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VTC

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VTC last won the day on June 17

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  1. Need to check the sensor really, really close. The most minuscule things will mar the image. A light washing over it at an angle will reveal the culprits but only after you attack it from all sides. To clean it only to discover you missed one is common for me. (Had a similar wormy thing on mine before but can't locate the image it presented on.)
  2. Could it be you can't do 4K slow motion, only 120fps in 1920x1080 on the 7iii? That's how it is on the 7Sii. Check camera specs.
  3. What ISO you shooting? Granted I have an elderly 7Sii which is behind tech wise of the 7iii but I rarely shoot above 5000 rolling LOG2 and this is on night shoots. The other thing is cinematographers are always stressing shadow details and realistically that's a bunch of crap. The only ones peering into the shadows are photographers. Pedestrian viewers aren't looking there and if they are then you've got serious problems framing your subject. Face it... When there are two people in the scene interacting the viewer isn't looking past them to learn the brand of crackers that's next to the sink in the poorly lit background. They're drawn to people. To action. To faces. Not to shadows. So back to your problem... Some frame grabs would be helpful.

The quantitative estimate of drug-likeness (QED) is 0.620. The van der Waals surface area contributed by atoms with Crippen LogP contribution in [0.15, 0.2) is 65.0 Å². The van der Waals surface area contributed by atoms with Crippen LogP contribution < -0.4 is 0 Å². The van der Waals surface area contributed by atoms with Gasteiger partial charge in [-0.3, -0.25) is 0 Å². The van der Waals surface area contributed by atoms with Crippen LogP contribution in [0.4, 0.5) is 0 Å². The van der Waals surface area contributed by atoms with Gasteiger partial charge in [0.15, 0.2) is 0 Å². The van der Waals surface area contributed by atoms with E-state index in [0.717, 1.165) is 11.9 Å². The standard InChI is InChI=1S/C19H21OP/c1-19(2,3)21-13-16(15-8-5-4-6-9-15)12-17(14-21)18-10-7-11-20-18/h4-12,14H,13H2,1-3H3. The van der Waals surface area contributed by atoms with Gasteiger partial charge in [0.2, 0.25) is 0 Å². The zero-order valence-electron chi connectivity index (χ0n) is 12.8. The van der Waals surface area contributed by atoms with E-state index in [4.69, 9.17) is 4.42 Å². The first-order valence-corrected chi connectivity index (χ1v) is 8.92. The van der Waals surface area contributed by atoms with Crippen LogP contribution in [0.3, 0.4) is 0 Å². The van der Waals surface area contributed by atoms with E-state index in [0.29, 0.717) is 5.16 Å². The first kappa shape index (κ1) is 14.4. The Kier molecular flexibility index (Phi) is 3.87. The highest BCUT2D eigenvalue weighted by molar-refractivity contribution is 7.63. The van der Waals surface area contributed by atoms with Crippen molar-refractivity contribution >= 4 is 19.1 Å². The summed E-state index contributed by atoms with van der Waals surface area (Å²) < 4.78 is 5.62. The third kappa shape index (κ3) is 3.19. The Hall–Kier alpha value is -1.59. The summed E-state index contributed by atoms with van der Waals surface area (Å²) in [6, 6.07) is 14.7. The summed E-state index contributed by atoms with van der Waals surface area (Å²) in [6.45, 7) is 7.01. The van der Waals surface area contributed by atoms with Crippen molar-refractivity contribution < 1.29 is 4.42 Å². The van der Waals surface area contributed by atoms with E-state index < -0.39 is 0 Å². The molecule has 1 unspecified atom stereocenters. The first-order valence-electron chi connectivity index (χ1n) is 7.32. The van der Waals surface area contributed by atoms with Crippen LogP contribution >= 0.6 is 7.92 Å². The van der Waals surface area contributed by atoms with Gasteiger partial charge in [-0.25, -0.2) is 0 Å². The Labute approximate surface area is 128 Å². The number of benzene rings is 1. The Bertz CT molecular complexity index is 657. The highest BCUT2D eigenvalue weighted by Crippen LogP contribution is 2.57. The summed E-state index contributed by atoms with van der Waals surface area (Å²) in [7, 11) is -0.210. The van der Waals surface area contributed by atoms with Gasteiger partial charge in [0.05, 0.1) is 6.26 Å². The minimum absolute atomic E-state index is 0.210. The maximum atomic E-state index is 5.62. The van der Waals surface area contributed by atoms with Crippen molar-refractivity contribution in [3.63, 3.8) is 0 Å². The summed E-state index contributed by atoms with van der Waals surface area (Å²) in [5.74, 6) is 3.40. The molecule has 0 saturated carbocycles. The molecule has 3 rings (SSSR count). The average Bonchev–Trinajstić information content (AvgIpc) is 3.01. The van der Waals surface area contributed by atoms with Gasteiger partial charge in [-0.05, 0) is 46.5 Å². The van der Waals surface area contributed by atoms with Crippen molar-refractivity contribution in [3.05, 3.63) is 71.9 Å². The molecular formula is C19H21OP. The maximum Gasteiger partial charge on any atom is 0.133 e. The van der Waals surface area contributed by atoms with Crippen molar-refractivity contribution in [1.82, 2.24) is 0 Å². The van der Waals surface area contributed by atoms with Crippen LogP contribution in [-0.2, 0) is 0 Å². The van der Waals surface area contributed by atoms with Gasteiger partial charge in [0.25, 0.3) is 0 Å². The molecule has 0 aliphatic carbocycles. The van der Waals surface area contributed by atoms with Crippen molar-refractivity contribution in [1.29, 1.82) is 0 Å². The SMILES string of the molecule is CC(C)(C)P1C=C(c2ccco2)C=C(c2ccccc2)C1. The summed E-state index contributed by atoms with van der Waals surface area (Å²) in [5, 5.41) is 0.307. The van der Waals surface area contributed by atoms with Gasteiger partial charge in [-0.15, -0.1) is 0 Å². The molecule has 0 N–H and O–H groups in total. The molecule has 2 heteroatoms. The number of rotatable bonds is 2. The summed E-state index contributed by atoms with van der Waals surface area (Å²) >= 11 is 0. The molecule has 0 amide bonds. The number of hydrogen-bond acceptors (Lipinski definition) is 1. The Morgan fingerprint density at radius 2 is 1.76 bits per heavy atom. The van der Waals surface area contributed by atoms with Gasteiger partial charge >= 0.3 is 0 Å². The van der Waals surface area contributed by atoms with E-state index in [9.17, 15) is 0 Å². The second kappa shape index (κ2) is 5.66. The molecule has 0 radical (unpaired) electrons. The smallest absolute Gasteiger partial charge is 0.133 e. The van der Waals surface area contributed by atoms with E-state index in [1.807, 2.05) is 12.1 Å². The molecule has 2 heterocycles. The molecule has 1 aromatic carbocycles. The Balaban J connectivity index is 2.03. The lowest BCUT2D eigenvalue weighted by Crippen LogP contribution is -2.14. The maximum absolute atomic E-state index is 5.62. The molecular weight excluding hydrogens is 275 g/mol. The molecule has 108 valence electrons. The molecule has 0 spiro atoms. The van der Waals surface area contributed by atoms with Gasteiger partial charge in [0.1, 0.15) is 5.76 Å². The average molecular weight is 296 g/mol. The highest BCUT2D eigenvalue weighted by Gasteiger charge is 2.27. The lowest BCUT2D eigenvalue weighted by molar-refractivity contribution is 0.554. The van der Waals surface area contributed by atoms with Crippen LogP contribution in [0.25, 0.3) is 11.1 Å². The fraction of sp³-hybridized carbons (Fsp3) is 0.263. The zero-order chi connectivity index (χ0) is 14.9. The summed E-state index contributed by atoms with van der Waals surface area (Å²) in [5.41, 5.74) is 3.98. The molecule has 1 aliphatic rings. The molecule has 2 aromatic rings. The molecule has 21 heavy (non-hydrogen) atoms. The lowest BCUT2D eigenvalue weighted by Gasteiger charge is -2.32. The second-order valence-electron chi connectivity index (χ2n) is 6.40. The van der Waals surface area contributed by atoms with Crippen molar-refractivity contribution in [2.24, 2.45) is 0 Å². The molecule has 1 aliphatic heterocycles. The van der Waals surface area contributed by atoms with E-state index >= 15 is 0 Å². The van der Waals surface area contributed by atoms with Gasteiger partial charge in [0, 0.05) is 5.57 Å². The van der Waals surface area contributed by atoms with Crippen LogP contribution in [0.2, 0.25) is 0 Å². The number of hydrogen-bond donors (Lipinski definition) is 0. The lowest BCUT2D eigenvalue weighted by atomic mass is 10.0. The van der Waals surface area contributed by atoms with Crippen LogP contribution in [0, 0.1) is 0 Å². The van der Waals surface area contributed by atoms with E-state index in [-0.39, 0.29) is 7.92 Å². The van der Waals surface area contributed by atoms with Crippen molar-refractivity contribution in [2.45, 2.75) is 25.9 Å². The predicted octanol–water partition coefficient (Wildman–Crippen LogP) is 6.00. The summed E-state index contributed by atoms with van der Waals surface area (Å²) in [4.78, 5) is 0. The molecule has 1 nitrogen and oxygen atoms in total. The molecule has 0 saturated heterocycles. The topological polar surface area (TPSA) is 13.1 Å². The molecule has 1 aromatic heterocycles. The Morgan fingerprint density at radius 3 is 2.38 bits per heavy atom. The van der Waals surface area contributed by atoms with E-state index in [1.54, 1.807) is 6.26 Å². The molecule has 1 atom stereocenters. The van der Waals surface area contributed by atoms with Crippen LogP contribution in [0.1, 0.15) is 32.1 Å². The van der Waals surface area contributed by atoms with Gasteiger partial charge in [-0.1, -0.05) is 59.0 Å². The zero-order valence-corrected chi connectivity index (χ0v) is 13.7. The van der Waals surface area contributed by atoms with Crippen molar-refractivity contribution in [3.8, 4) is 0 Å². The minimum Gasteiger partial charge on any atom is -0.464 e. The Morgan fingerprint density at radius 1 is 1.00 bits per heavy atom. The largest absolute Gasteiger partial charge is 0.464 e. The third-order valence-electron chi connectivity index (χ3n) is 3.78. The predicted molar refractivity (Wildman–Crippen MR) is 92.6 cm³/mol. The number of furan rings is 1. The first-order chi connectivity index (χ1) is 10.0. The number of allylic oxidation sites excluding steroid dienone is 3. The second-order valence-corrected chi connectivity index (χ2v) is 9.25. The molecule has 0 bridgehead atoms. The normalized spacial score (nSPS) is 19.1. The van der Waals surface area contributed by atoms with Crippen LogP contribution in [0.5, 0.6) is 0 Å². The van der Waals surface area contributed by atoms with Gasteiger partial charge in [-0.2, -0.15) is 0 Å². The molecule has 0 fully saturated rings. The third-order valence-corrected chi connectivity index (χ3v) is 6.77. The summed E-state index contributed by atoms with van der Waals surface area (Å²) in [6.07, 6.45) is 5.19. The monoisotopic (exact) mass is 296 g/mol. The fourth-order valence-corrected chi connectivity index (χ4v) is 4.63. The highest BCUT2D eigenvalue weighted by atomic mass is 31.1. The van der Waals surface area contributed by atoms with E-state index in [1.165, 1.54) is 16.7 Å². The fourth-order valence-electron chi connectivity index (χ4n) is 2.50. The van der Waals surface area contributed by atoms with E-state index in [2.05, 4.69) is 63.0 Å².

4. Make sure there's no fuzz or debris in the viewfinder blocking the send/receive sensors. This seems to be your case other than the sensitivity situation that follows. Another remedy for overly sensitive switching is using LIGHTDIMS or electrical tape. I've done this to my camera. https://www.fredmiranda.com/forum/topic/1394282 https://www.sonyalpharumors.com/sony-tidbits-180/
  5. I have to think it's the junk that MTS files are. If it was a robust and wonderful codec/format everybody'd be shooting MTS, and they aren't. At least in my corner of the universe. Helped a friend edit who did a shoot in MTS and it was painful. Wasn't enough data in the files to get a decent image. Good thing the people paying him didn't know a thing about video other that what they see on their phones. That sample looks anemic, struggling to play smoothly. Hope you figure it out because that look isn't very inspiring.
  6. Get a new mink hair blush brush. That one is too coarse for the sensor. Place the camera in cleaning mode. Sensor is locked stable at end so don't turn off camera until you've completed sensor cleaning. There are times when the rocket blower wouldn't displace the dust and only a wet cleaning with swab would. Got the ever-so-delicate blush brush and haven't needed to wet clean since.
  7. Not dust. Hot / stuck pixels. Dust on sensor is more of a blur or smudge on image. Not as sharply defined as these specks. Return camera. They never self heal themselves miraculously.